Bomb-Sniffing Dogs, Scanners Pushed to Avoid Airline Laptop Ban

  • Industry group says U.S. ‘in much more of a listening mode’
  • No new talks on restrictions are planned, U.S. spokesman says

Is the Laptop Ban About Terrorism or Protectionism?

The U.S. should expand the use of bomb-sniffing dogs and screening technology to avoid a sweeping ban on electronic devices that would pummel business travel, an airline group said.

Sensing an openness to alternatives, the International Air Transport Association is pushing administration officials to rethink expanding the restrictions beyond 10 Middle East and North Africa airports. The U.S. has held talks with airlines and European officials on keeping the devices out of cabins on trans-Atlantic flights.

“The U.S. government is in much more of a listening mode than it was when it implemented the first ban,” IATA Chief Executive Officer Alexandre de Juniac said in a call with reporters Thursday morning. “We will see.”

The U.S. Department of Homeland Security hasn’t decided whether to expand the ban, a spokesman said Thursday, and no new talks with European officials or industry groups are scheduled. Secretary John Kelly has kept his options open, the spokesman said.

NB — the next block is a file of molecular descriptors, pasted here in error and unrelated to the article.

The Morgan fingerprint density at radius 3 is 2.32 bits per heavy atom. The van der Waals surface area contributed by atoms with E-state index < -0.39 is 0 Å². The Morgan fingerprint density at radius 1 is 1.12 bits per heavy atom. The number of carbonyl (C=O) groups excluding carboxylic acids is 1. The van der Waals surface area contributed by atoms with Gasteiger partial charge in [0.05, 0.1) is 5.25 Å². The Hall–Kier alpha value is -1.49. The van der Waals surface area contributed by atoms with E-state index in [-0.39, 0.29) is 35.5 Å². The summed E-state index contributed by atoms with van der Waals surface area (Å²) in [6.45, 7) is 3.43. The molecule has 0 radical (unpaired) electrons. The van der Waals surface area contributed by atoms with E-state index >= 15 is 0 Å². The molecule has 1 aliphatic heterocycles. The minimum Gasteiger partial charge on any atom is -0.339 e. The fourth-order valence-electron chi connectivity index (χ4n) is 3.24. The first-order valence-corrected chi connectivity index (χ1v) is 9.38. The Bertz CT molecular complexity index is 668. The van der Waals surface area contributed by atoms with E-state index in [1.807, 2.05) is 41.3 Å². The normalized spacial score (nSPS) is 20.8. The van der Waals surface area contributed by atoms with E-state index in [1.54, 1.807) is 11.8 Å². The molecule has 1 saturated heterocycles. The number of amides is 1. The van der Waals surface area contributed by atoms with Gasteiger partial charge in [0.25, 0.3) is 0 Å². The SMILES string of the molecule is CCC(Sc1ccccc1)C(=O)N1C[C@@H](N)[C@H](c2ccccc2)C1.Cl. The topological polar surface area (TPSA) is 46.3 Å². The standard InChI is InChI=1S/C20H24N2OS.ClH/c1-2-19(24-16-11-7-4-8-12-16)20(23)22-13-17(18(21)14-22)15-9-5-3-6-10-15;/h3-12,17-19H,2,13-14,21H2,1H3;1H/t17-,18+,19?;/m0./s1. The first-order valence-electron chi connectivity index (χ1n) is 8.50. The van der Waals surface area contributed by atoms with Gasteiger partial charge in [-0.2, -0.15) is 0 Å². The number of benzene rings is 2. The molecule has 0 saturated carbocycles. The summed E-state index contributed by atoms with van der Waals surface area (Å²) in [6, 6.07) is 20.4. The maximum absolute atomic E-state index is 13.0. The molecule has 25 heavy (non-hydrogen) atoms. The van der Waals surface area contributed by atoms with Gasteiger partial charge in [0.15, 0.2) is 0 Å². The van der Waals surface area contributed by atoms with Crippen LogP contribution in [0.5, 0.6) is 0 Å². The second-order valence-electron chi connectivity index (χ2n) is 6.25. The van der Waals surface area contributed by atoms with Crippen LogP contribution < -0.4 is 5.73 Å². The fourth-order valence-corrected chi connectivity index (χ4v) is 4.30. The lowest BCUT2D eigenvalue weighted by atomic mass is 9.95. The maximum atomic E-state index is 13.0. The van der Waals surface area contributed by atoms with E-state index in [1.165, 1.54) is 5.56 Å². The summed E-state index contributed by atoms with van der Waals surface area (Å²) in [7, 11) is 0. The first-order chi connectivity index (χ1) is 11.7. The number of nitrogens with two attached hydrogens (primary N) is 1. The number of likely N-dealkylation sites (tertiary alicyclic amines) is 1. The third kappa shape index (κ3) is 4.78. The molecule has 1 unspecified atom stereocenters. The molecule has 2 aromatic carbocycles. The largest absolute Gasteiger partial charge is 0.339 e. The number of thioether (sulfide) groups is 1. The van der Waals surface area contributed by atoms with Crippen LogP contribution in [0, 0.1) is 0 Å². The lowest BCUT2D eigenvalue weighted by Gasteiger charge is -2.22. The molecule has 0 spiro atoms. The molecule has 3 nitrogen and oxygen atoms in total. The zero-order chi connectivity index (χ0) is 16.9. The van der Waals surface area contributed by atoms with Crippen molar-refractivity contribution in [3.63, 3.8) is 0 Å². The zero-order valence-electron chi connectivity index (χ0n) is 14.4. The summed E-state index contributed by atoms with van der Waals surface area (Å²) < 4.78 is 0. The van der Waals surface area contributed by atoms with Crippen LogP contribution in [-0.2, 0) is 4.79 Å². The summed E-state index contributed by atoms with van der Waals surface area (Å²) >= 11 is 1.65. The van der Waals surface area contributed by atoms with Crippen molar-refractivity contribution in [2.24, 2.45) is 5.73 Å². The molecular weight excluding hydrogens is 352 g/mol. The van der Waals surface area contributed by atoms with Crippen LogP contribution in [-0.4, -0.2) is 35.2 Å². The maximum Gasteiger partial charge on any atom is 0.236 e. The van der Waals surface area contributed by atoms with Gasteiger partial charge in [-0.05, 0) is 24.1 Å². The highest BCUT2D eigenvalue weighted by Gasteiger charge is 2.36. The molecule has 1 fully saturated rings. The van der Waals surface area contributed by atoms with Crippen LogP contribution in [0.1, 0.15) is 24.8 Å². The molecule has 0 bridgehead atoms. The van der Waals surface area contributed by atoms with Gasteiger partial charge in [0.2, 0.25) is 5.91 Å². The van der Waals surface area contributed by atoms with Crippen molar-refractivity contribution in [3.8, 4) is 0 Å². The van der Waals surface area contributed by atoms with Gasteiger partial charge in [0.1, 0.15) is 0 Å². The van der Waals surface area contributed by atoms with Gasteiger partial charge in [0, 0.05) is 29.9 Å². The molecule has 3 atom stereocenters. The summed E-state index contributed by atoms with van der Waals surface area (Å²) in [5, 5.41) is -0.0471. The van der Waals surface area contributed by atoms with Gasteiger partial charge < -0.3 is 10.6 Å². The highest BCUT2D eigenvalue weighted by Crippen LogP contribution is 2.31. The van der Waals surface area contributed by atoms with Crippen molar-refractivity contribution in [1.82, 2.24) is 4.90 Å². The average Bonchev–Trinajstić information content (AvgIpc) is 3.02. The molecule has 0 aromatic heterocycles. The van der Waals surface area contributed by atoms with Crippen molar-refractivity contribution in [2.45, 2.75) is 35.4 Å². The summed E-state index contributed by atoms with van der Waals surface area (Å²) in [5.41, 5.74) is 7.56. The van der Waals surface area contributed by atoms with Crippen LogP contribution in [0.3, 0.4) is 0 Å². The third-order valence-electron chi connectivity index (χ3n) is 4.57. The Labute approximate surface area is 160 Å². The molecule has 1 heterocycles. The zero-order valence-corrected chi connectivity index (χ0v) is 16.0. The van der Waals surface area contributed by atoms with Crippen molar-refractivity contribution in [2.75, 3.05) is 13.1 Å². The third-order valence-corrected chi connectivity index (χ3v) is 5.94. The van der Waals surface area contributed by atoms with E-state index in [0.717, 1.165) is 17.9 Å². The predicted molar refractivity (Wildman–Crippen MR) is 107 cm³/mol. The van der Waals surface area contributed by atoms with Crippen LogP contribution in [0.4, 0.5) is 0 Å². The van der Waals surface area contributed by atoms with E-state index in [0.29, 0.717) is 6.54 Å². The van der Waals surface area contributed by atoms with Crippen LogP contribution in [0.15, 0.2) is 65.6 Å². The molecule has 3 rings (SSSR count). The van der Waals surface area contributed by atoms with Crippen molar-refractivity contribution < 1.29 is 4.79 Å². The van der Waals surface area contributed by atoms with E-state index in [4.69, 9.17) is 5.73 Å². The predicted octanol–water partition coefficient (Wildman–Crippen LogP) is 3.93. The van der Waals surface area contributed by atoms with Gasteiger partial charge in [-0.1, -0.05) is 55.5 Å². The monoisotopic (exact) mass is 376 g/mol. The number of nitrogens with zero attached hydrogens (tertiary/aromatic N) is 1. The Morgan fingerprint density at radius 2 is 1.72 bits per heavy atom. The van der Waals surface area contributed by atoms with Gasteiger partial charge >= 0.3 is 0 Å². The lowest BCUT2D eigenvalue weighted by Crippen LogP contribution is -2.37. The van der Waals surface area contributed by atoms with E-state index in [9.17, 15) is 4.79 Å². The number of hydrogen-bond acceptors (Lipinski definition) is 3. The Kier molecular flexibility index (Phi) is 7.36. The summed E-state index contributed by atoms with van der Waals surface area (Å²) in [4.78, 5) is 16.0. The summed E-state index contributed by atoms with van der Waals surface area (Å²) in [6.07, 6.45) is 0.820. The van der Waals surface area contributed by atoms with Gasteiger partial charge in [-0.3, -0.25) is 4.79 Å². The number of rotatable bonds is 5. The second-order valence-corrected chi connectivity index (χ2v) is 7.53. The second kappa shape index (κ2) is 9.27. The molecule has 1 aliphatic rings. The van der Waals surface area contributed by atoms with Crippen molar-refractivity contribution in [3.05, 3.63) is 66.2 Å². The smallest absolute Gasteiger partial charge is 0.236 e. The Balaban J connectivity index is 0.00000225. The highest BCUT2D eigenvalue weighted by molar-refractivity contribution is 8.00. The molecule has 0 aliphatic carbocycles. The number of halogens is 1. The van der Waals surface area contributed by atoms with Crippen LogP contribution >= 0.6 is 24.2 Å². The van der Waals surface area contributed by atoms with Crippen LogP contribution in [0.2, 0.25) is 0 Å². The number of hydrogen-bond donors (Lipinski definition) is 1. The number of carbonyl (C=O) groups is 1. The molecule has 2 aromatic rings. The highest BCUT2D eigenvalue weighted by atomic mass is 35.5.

De Juniac said an expanded ban would be “ineffective.” Storing masses of laptop computers in the cargo holds of airplanes would create its own security risk, because of the risk the lithium ion batteries inside could cause a fire, he said in a talk ahead of IATA’s annual general meeting in Cancun, Mexico.

“It is not a good way to be able to protect passengers and crew against the threat that has been pointed by U.S. and U.K. authorities,” de Juniac said.

Middle Eastern airlines saw their traffic on routes to the U.S. fall 2.8 percent in March from a year earlier, IATA said Thursday. It was the first annual decline on those routes in at least seven years, the group said.

Aside from the electronics ban, de Juniac also cautioned against Trump’s campaign pledge to pull out of the landmark climate accord reached in Paris.

“Any decision to withdraw by the U.S. is not sending a good signal,” the former Air France-KLM CEO said, adding that the move could spill over and threaten a deal to reduce aviation’s carbon footprint.

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